Twenty years ago, Tara Martin disappeared. Her parents, brother, and boyfriend all had to deal with the different consequences of her disappearance, and know that she cannot be alive. But on Christmas Eve, Tara’s father answers the door to find his daughter home again. Only Tara looks just as she did when she was sixteen, and tells her family a strange story that they cannot believe. Her brother, Peter, and her ex-boyfriend Richie react differently to her return, but each person in her life struggles with the truth behind her disappearance.
Graham Joyce has mastered enchanting language with Some Kind of Fairy Tale. The basic writing pulls you into the story, leaving you intrigued and wanting to know more about the people in the story. His characters are multilayered, and each approaches Tara’s fairy excuse with different layers of belief and skepticism. This keeps the story very much grounded in the real world while still playing in the fringes of fantasy. It is a great approach for an adult novel.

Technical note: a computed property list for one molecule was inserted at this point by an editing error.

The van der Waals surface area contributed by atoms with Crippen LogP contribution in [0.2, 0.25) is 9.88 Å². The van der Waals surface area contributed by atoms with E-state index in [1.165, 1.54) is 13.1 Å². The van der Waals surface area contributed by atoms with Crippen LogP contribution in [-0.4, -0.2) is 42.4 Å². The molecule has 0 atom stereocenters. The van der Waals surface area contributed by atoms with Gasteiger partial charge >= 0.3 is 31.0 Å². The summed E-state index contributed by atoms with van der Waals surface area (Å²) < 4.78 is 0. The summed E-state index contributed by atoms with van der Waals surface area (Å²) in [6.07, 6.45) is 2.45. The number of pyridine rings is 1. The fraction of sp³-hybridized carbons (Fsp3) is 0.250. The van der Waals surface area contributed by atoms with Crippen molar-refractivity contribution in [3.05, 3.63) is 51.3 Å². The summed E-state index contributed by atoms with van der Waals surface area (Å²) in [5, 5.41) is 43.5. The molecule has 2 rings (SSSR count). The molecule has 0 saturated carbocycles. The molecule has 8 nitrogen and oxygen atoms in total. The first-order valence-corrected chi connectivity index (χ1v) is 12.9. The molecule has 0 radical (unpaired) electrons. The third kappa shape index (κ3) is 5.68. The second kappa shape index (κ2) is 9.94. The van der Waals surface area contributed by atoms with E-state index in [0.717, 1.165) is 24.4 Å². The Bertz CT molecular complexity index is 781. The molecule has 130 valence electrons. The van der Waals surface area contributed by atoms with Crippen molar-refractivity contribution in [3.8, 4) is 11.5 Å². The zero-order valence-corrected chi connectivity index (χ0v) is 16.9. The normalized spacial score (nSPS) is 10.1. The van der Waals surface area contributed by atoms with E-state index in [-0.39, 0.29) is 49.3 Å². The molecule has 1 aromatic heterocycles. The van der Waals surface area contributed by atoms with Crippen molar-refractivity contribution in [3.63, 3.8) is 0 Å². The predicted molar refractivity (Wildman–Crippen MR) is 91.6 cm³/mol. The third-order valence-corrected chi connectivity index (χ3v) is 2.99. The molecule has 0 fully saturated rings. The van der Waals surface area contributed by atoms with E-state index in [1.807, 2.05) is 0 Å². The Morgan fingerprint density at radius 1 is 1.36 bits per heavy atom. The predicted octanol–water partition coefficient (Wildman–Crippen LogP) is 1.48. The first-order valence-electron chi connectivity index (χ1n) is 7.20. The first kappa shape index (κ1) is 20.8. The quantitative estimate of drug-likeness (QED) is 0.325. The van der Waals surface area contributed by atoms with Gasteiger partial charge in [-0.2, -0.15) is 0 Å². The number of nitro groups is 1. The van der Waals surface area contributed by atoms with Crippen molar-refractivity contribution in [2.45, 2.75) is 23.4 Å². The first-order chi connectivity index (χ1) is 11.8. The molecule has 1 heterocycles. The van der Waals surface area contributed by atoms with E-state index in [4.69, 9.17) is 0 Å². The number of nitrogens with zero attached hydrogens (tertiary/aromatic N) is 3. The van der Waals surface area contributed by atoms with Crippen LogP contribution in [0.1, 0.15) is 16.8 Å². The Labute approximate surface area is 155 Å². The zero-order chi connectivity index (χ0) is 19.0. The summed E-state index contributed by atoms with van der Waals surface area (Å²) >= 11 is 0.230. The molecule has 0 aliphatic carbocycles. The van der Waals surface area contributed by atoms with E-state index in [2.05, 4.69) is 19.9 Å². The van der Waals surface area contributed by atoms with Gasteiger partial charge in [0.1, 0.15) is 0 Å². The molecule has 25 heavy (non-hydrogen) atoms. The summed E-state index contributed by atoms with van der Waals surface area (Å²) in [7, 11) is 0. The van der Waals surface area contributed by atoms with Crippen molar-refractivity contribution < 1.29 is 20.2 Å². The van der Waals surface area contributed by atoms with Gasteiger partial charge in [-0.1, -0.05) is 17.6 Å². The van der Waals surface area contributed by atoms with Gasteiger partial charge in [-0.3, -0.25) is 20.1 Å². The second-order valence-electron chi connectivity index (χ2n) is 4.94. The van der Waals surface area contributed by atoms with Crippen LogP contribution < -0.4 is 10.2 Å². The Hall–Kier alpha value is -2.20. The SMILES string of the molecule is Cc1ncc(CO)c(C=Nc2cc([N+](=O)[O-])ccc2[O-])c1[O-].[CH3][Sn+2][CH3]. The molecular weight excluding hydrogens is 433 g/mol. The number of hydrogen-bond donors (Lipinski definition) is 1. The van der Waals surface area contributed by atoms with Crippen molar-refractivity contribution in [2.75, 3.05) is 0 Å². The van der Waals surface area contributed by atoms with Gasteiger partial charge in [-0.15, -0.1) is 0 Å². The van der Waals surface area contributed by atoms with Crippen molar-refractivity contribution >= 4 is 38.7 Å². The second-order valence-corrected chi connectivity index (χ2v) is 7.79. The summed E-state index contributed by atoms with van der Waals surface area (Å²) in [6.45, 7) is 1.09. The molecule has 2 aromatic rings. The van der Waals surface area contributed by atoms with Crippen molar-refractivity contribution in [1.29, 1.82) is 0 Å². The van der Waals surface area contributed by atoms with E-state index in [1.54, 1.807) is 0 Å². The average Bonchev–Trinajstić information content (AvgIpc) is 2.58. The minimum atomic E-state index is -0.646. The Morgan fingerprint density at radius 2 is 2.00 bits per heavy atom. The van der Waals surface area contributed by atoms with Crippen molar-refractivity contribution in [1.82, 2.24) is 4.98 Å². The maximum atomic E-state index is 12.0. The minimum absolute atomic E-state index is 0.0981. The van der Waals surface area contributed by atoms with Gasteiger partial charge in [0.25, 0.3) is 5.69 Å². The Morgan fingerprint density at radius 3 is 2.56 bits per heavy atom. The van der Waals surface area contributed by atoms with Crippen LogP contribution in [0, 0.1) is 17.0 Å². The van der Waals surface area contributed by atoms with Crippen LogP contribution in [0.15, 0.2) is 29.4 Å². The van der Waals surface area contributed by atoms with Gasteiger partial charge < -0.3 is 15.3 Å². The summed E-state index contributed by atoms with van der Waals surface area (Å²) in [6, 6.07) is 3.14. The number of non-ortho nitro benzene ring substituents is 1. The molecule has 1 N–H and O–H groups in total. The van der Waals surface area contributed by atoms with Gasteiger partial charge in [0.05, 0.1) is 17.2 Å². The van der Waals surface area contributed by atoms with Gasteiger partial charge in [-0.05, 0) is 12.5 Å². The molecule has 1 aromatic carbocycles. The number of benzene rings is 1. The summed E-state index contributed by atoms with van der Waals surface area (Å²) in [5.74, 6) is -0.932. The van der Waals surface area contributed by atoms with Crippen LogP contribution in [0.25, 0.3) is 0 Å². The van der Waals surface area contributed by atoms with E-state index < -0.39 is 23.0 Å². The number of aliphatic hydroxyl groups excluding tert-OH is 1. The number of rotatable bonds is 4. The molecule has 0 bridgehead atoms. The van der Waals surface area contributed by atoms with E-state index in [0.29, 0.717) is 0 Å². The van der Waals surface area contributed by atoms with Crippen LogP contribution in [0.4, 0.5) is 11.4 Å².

That being said, while the technical writing is strong, Joyce makes the unfortunate mistake of telling the bulk of his story instead of showing it. Through long narrative flashbacks, Tara’s visits with a psychiatrist, and even the psychiatrist’s notes, we can piece together the events of Tara’s disappearance, the fallout for Richie and for Patrick, and the reaction to her sudden reappearance. However, we rarely get to see these events as they unfold. Instead, we are told them, and had I been reading the book instead of listening to it, I would have more quickly tired of the pages of straight quotes. There are better ways to tell of events that happened in the past, but Joyce seems unable to do anything other than have one character tell it to another.
While the book is intriguing and unique, I found it hard to put up with some of its shortfalls. I am sure there are those of you who would find this book enchanting and refreshing for the fantasy world, but for me it struggled on too many levels.
Audibook Rating: 7/10